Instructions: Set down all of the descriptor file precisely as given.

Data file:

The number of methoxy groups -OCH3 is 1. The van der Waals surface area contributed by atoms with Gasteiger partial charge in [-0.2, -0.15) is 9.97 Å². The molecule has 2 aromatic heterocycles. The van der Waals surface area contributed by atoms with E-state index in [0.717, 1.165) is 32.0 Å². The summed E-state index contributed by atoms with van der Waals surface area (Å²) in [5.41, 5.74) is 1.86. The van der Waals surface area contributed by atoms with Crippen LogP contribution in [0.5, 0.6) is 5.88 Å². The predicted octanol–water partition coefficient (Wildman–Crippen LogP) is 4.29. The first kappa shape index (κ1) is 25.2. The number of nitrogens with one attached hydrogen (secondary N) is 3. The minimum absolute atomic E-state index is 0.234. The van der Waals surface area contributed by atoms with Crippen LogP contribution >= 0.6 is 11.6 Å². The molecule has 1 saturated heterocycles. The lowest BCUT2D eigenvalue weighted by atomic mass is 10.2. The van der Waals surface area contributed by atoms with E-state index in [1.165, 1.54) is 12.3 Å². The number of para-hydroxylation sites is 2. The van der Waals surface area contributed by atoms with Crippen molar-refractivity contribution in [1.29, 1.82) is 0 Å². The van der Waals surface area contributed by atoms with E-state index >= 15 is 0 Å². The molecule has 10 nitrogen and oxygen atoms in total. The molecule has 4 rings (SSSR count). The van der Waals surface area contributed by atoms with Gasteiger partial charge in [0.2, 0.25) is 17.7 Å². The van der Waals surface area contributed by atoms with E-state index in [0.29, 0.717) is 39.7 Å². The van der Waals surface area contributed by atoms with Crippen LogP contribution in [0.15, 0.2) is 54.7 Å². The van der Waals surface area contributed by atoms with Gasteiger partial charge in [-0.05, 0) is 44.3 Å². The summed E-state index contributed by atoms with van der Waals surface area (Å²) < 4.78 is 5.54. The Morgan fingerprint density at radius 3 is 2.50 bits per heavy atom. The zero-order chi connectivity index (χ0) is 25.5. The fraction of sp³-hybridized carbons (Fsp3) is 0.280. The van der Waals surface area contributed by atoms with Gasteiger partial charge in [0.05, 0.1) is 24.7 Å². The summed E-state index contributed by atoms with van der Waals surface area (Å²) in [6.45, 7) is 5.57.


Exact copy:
The number of methoxy groups -OCH3 is 1. The van der Waals surface area contributed by atoms with Gasteiger partial charge in [-0.2, -0.15) is 9.97 Å². The molecule has 2 aromatic heterocycles. The van der Waals surface area contributed by atoms with E-state index in [0.717, 1.165) is 32.0 Å². The summed E-state index contributed by atoms with van der Waals surface area (Å²) in [5.41, 5.74) is 1.86. The van der Waals surface area contributed by atoms with Crippen LogP contribution in [0.5, 0.6) is 5.88 Å². The predicted octanol–water partition coefficient (Wildman–Crippen LogP) is 4.29. The first kappa shape index (κ1) is 25.2. The number of nitrogens with one attached hydrogen (secondary N) is 3. The minimum absolute atomic E-state index is 0.234. The van der Waals surface area contributed by atoms with Crippen LogP contribution >= 0.6 is 11.6 Å². The molecule has 1 saturated heterocycles. The lowest BCUT2D eigenvalue weighted by atomic mass is 10.2. The van der Waals surface area contributed by atoms with E-state index in [1.165, 1.54) is 12.3 Å². The number of para-hydroxylation sites is 2. The van der Waals surface area contributed by atoms with Crippen molar-refractivity contribution in [1.29, 1.82) is 0 Å². The van der Waals surface area contributed by atoms with E-state index >= 15 is 0 Å². The molecule has 10 nitrogen and oxygen atoms in total. The molecule has 4 rings (SSSR count). The van der Waals surface area contributed by atoms with Gasteiger partial charge in [0.2, 0.25) is 17.7 Å². The van der Waals surface area contributed by atoms with E-state index in [0.29, 0.717) is 39.7 Å². The van der Waals surface area contributed by atoms with Crippen LogP contribution in [0.15, 0.2) is 54.7 Å². The van der Waals surface area contributed by atoms with Gasteiger partial charge in [-0.05, 0) is 44.3 Å². The summed E-state index contributed by atoms with van der Waals surface area (Å²) < 4.78 is 5.54. The Morgan fingerprint density at radius 3 is 2.50 bits per heavy atom. The zero-order chi connectivity index (χ0) is 25.5. The fraction of sp³-hybridized carbons (Fsp3) is 0.280. The van der Waals surface area contributed by atoms with Gasteiger partial charge in [0.05, 0.1) is 24.7 Å². The summed E-state index contributed by atoms with van der Waals surface area (Å²) in [6.45, 7) is 5.57.